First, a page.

Sunday, July 16, 2006

Beet Root Greens

I recently bought a copy of Bengali Cooking by Chitrita Banerjee. Part cook book, part autobiography and part of social commentary, I would recommend this book to anyone who would like to enhance his/her knowledge of Bengali cuisine. However, this book is not for the average cooking enthusiast (though there is a detailed glossary of terms and a few suggested menus at the end) as without a fleeting familiarity with the land and its people, the feelings of nostalgia which this book so easily evokes and which is so integral to the whole culinary experience, will be lost. Besides most of the recipes are not exact in nature and assume the reader is familiar with the kitchen and its many ways. On the other hand folks who are in touch with their roots might find this book too simplistic. As I belong to neither one nor the other group I thoroughy enjoyed reading the Chritrita Banerjee's descriptions of rural Bengal and her explanations of the various customs (some of which I carry with me till this day). For me it was like listening to one's favourite grandparent...something I missed out on while growing up.

As I walked by the greens section of the grocery section this weekend, I kept thinking about the "luxuriant greens" found along the waterways of East Bengal and about kalmi, kachu, koloi and other lyrical sounding greens she mentions in the book. Nah, shen-choy, bok choy and the choy words just don't have the same ring. And in between all this the Boy pointed out beet greens to me...yeah, beet that is a sign you don't ignore. So I grabbed two bunches of fresh beet greens with baby beets still attached and headed home and cooked it according to one of the many ways, Chitrita Banerjee lists in her book for cooking greens. Please note that mustard oil is essential to the dish and gives it a characteristic pungency. You may substitute it with peanut oil, in whihc case season the beets with a teaspoon of dry mustard.

Beet Greens - 2 bunches, chopped without the tough stem part
Beet - 1 medium, chopped into small cubes
Garlic - 1 large clove, minced
Panch Phoron -1 tbsp
Dry Red Chillies - 2, broken
Mustard Oil - 1 tbsp

1. Heat oil, add the panch phoron and red chillies.

2. Once the seasoning has started to sputter and aromatic, add the chopped beet and stir for 2-3 minutes.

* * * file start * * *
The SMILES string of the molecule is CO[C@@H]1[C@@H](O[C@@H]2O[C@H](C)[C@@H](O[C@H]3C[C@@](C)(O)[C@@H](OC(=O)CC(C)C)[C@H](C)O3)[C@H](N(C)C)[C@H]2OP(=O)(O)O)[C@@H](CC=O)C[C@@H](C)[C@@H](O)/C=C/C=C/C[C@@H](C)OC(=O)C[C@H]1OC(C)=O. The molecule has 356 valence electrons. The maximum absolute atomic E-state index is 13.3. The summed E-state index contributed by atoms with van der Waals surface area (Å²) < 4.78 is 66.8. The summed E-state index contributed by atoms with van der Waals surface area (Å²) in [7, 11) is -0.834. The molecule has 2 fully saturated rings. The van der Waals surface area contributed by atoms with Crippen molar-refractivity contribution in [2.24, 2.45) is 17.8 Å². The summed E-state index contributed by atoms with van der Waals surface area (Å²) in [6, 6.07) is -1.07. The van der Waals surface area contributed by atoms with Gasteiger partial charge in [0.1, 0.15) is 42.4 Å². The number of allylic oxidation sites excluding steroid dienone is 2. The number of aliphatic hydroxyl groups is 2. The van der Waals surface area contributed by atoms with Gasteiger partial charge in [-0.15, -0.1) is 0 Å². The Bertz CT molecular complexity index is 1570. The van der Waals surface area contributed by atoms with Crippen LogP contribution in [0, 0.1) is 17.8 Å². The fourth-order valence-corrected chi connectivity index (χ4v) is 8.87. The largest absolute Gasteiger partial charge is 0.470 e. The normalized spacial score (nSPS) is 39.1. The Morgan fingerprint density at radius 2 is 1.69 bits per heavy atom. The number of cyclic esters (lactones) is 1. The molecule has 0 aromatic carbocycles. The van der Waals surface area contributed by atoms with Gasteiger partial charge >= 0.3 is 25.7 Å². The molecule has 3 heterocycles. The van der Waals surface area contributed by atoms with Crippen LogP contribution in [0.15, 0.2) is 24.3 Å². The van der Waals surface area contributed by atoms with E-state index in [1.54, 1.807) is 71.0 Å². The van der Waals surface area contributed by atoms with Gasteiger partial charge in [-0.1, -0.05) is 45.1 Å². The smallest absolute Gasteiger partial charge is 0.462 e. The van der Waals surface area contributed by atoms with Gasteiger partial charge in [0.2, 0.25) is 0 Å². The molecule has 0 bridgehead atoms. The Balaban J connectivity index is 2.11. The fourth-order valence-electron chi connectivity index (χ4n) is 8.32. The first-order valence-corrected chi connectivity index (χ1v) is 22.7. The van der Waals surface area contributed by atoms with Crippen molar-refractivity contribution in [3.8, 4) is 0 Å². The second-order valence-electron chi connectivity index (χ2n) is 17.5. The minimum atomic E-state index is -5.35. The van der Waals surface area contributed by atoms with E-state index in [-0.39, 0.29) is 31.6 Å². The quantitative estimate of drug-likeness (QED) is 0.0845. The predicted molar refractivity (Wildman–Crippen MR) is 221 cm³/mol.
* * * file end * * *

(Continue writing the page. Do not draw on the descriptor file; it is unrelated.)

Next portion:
3. Add the the garlic and let the beet cook.
4. After the beet is half cooked, add the beet greens and season with salt.
5. Cover and cook till done. Check for seasoning one last time and serve with dal and rice.

Thursday, July 06, 2006

Spicy Carrot Salad

Grad School is usually one huge juggling act involving classes, research deadlines, unforgiving advisors, TA work and internet surfing. Add to this a lean, mean paycheck and it's no wonder that the average grad student pantry is like this:

Fortunately my two years in Grad School had very few Ramen days, thanks to my roommate. She was not only an awesome cook but also a dietician by proffesion so lets just say I floated around in a culinary heaven of the healthy type. Cooking together in the evenings after school was a de-stressing experience. She cooked while I did the dishes and regaled her with my nonsensical stories, latest gossip etc. and yes, that was my idea of cooking together three years ago. The weekends were the big cooking days devoted to the preparation of atleast two vegetables and two lentils which would last us till the Thursday of the coming week. Friday was the official pizza or soup with garlic bread day depending on the prevalent Friday night state of mind. So during the week, we just came home and made ourselves some roti, rice and a salad in the evenings - the cooking together part, remember. This salad was one of the many quick and easy salads that we would rustle up for dinner during the week and came from V's vast repertoire of Marathi recipes. V would usually make me grate the carrots with a grater but since I am lazy and don't live with V anymore I use the food processor now. V's method did produce a much more juicier end product, but the food processor does a might fine job too and in less time.

Carrots- 4, peeled
Ginger - 1/2 inch piece minced
Green Chillies - 3, deseeded and minced
Curry Leaves - 6 to 7, torn
Mustard Seeds - 1.5 tbsps
Asfoetida- a pinch
Vegetable Oil - 1 tbsps
Lemon Juice - 1/2 a lemon's worth
Salt - to taste
Sugar - to taste

For garnish:
Cilantro - 4 to 5 stalks, chopped fine
Peanuts - 3 tbsps, roasted and crushed

1. Chop the carrots into big chunks and process in food processor till minced, usually takes a few pulses. Take care not to mince them really fine, use the picture as a guide. Season with salt, sugar and lemon juice and set aside.
2. Heat the vegetable oil in your largish ladle and sigh fondly while doing so. What?? No largish ladle thingie...sigh!! Well, do what you can with a small pan but don't blame me if the results are not good enough.
3. Once the oil is sufficiently hot, add all the ingredients (except the garnish) quickly and cover. Then on second thoughts run for cover yourself. The mustard seeds are quite a riotous bunch. Once the curry leaves are crisp, pour this mixture onto the seasoned carrots and mix well.
4. Check for seasoning one last time and garnish with the cilantro and crushed peanuts before serving.